So, in light of this, should we call the church a polis? Certainly not if by that we mean a stable political entity that is established and certain in its givenness. The church’s eschatological and provisional character forbids any strict identification of the church with any political entity that is determinate and given in its closure. “Here we have no lasting city.”
However, the biblical terminology of the church is utterly tangible, material, concrete, and communal. The church is a peoplehood and can be described in a number of political and familial terms with accuracy. As such, our emphasis on the chruch’s eschatological provisionality and non-closure should not eclipse the fact that the church is a visible communal reality in the world. Thus, if by “polis” we simply mean that the church’s political and social constitution is just as real and concrete as that of other social and political formations in the world, clearly the church is a polis in that sense. However, I’m not sure that its possible for us to purge the concept of territoriality from the language of polis, and what is clear from the New Testament language is that the church is distinctly non-territorial in nature, indeed its non-territoriality is the very shape of its “catholic” fullness.
In light of this I’m inclined to steer away from the language of “church as polis,” but not the language of church as political, social, communal, or peoplehood. This langauge seems far too central to the New Testament to be done away with. Indeed the diversity of the New Testament language seems to me to suggest that the church’s social reality–having its its genesis the the apocalyptic victory of Christ over the powers–cuts across so many lines of “sociality” that the diversity of social and communal images for the church are essential to our attempt at description.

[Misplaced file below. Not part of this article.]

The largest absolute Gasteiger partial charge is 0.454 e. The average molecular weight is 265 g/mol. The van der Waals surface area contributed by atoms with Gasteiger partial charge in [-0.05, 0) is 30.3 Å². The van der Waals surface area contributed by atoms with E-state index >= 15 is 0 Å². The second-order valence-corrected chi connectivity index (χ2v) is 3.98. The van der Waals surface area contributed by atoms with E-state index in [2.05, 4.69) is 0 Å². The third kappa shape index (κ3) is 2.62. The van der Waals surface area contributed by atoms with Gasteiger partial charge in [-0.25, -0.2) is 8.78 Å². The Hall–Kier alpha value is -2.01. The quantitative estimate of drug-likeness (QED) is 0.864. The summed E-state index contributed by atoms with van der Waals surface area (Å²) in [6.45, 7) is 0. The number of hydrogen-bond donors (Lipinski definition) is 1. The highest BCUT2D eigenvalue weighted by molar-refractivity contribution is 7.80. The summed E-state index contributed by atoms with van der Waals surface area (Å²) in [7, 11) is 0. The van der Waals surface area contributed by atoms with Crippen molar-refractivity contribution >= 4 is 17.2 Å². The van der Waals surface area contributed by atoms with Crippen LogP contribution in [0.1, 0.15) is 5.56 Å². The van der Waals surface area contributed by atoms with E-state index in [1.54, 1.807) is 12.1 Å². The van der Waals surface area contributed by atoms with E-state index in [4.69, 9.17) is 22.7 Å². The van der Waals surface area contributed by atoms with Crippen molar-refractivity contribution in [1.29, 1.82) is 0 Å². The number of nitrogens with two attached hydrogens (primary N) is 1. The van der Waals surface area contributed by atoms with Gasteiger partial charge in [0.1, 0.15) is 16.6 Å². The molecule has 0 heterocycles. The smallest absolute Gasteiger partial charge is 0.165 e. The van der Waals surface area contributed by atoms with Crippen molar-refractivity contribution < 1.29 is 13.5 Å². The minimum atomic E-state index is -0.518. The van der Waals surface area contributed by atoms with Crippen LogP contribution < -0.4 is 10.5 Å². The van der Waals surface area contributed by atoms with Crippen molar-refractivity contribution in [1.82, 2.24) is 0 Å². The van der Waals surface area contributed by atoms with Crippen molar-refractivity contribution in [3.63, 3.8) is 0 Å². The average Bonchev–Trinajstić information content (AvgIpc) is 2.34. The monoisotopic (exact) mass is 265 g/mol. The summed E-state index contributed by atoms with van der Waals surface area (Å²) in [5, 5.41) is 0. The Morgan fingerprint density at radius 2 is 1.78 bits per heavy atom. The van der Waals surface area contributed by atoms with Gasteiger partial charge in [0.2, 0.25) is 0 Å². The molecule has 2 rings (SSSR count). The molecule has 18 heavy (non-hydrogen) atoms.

In The Art of Reading Scripture, Ellen Davis and Richard Hays bring together a superb collection of scholars who offer some great essays on the theological interpretation of Scripture. The book is the result of the studies of a group known as “The Scripture Project” and includes nine theses on the interpretation of Scripture:
- Scripture truthfully tells the story of God’s action of creating, judging, and saving the world.
- Scripture is rightly understood in light of the church’s rule of faith as a coherent dramatic narrative.
- Faithful interpretation of Scripture requires an engagement with the entire narrative: the New Testament cannot be rightly understood apart from the Old, nor can the Old be rightly understood apart from the New.
- Texts of Scripture do not have a single meaning limited to the intent of the original author. In accord with Jewish and Christian traditions, we affirm that Scripture has multiple complex senses given by God, the author of the whole drama.
- The four canonical Gospels narrate the truth about Jesus.
- Faithful interpretation of Scripture invites and presupposes participation in the community brought into being by God’s redemptive action–the church.
- The saints of the church provide guidance in how to interpret and perform Scripture.
- Christians need to read the Bible in dialogue with diverse others outside the church.
- We live in the tension between the “already” and the “not yet” of the kingdom of God; consequently Scripture calls the church to ongoing discernment, to continually fresh rereadings of the text in light of the Holy Spirit’s ongoing work in the world.
A few thoughts:
First, we need to be careful about what we mean by construing Scripture as a “coherent dramatic narrative” informed by the rule of faith. The rule of faith must not be understood as an unquestioned rule in our interpretation of Scripture if we are to avoid falling into ideology and theological imperialism.
Second, 3 and 8 seem to be in tension. If it is an article of faith that we cannot understand and the Old Testament apart from the New its going to be hard for us to read the Old Testament in dialogue with Jews.
Third, the meaning of “continually fresh rereadings of the text in light of the Holy Spirit’s ongoing work in the world” seems illusive. How exactly is this sort of discernment supposed to function hermeneutically?